Guinea Fowl with Apples and Crème Fraiche

IMG_2115We first tried this recipe after being charmed by a local market merchant and coming home with way too many reinette du Vigan apples, a crisp tart variety from les Cevennes. Like the Guinea Fowl and Onions, it’s a simple recipe that gives a different flavor profile to one of our favorite proteins, guinea fowl (pintade in French), marrying the tartness of the apples with the richness of crème fraiche. Low-fat (allégé) crème fresh also produced good result.

IMG_6661Another apple with great flavor and texture is Ariane. The popular baking apple, new on the French market, has only been commercially cultivated since 2002.

Based on the recipe Pintade à la normande in Petit Larousse de la cuisine : 1800 recettes

1 guinea fowl (or chicken) – 2-3 lbs, cut into serving size pieces
6 apples, peeled and cut into eighths
½ lemon
Butter for sautéing apples
Peanut oil for browning the guinea fowl
½ cup of cider
1 cup of calvados (apple brandy)
1/2 cup crème fraiche
Salt to taste

Place apples in a bowl and cover with water and the juice from the half a lemon. This will prevent browning while you prepare the bird.

In a Dutch oven brown the pieces of guinea fowl in a small amount of oil over medium high heat. You may want to do this in batches to prevent crowding. Return all the Guinea fowl to the pot and add the cider. Cover and let cook over low heat for 15 minutes. Add the calvados, cover and let simmer for an additional 15 minutes. Check for doneness.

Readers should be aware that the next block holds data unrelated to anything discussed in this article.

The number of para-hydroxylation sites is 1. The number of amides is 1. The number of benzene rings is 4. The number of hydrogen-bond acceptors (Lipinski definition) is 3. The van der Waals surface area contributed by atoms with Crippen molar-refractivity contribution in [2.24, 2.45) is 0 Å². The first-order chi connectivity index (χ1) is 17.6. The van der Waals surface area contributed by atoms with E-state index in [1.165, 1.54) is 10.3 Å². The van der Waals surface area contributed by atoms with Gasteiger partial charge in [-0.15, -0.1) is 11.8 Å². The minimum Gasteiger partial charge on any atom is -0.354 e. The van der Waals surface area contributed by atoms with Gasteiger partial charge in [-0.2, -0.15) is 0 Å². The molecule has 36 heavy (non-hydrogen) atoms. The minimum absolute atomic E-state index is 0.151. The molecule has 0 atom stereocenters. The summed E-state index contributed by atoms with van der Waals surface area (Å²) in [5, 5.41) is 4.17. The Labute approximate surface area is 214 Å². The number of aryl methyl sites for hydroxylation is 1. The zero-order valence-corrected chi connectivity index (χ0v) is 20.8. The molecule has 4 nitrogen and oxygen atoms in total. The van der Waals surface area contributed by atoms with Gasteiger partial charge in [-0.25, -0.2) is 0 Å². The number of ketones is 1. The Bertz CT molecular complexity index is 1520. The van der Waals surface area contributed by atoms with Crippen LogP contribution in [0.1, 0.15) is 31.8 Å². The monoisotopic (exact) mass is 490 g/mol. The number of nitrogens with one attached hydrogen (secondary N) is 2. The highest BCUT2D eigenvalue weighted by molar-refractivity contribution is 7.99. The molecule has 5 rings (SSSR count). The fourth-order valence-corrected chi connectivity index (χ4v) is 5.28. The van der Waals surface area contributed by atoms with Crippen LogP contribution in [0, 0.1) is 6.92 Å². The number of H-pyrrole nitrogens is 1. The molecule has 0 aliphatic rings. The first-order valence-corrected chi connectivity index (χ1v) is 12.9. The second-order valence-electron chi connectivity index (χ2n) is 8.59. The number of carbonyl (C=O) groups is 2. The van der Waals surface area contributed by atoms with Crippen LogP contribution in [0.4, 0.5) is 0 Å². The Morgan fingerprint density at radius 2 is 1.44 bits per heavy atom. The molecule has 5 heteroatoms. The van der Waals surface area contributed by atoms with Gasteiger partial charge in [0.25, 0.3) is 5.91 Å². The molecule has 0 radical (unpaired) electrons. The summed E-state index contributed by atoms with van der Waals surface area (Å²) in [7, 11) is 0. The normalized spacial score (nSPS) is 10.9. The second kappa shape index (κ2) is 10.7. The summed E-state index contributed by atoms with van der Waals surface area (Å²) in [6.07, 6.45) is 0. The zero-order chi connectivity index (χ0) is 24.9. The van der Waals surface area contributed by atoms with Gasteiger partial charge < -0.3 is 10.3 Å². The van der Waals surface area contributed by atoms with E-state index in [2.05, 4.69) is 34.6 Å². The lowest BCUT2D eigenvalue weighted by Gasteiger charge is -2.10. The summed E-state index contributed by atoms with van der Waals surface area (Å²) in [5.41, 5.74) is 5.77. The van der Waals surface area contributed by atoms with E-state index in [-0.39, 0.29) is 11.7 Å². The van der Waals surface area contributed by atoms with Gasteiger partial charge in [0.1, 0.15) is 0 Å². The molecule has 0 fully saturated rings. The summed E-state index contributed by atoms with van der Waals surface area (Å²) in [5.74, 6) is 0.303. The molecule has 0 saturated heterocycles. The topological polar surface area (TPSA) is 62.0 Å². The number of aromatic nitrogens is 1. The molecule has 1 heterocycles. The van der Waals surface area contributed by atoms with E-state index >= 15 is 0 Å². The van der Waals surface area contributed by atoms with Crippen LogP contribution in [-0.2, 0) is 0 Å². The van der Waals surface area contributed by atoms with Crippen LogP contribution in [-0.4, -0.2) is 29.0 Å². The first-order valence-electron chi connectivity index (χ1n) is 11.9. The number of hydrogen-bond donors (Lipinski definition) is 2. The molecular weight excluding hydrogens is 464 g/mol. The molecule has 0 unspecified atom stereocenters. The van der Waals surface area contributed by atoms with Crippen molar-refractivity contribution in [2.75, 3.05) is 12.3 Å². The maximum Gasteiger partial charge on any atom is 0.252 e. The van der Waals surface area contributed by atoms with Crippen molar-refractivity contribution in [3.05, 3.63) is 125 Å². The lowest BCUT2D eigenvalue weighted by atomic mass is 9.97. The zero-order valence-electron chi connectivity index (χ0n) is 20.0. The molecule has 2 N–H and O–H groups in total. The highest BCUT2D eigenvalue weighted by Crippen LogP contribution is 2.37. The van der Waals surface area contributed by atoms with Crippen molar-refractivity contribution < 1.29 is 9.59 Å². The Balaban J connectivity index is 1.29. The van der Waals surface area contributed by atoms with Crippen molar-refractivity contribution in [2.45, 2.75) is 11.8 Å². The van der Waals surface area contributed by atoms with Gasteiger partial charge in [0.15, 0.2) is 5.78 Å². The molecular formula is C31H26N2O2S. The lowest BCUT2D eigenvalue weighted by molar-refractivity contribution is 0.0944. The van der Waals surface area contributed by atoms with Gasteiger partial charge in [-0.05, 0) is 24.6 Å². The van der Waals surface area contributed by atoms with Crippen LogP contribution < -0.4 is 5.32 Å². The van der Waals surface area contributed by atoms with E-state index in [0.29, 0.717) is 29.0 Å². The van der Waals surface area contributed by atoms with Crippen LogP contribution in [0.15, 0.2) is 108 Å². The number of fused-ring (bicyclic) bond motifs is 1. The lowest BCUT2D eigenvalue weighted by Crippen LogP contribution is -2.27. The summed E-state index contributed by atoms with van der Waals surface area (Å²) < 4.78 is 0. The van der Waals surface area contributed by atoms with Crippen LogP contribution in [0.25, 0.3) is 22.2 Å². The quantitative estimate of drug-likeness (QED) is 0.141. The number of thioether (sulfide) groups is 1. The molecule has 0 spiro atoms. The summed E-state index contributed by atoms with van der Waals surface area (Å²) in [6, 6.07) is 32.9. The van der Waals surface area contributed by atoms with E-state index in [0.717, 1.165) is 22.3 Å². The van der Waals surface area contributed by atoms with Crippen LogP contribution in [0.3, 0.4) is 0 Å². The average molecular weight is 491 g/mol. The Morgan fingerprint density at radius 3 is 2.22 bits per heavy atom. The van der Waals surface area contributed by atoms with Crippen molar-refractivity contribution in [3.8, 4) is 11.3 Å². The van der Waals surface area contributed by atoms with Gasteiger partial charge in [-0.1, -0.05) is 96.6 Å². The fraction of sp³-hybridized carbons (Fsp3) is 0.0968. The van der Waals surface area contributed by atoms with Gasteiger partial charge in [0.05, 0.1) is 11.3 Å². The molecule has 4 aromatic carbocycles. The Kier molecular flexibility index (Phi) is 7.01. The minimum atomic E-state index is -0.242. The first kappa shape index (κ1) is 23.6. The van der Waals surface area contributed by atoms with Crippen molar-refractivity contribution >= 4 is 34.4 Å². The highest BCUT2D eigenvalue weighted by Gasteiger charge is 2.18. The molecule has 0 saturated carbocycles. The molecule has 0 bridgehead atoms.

While the bird is simmering, drain the apples and sauté the wedges in the butter until golden, about 3 minutes per side.

When the Guinea fowl has finished cooking, remove the pieces and place them on a warm platter. Add the crème fraiche to the remaining liquid and bring to a boil just until the sauce becomes thick, about 3 minutes. Correct the seasoning. Add the apples and serve alongside the Guinea fowl.

Pintade à la normande

Advertisements
This entry was posted in French Recipes, International Recipes and tagged , , , , . Bookmark the permalink.

Leave a Reply

Fill in your details below or click an icon to log in:

WordPress.com Logo

You are commenting using your WordPress.com account. Log Out / Change )

Twitter picture

You are commenting using your Twitter account. Log Out / Change )

Facebook photo

You are commenting using your Facebook account. Log Out / Change )

Google+ photo

You are commenting using your Google+ account. Log Out / Change )

Connecting to %s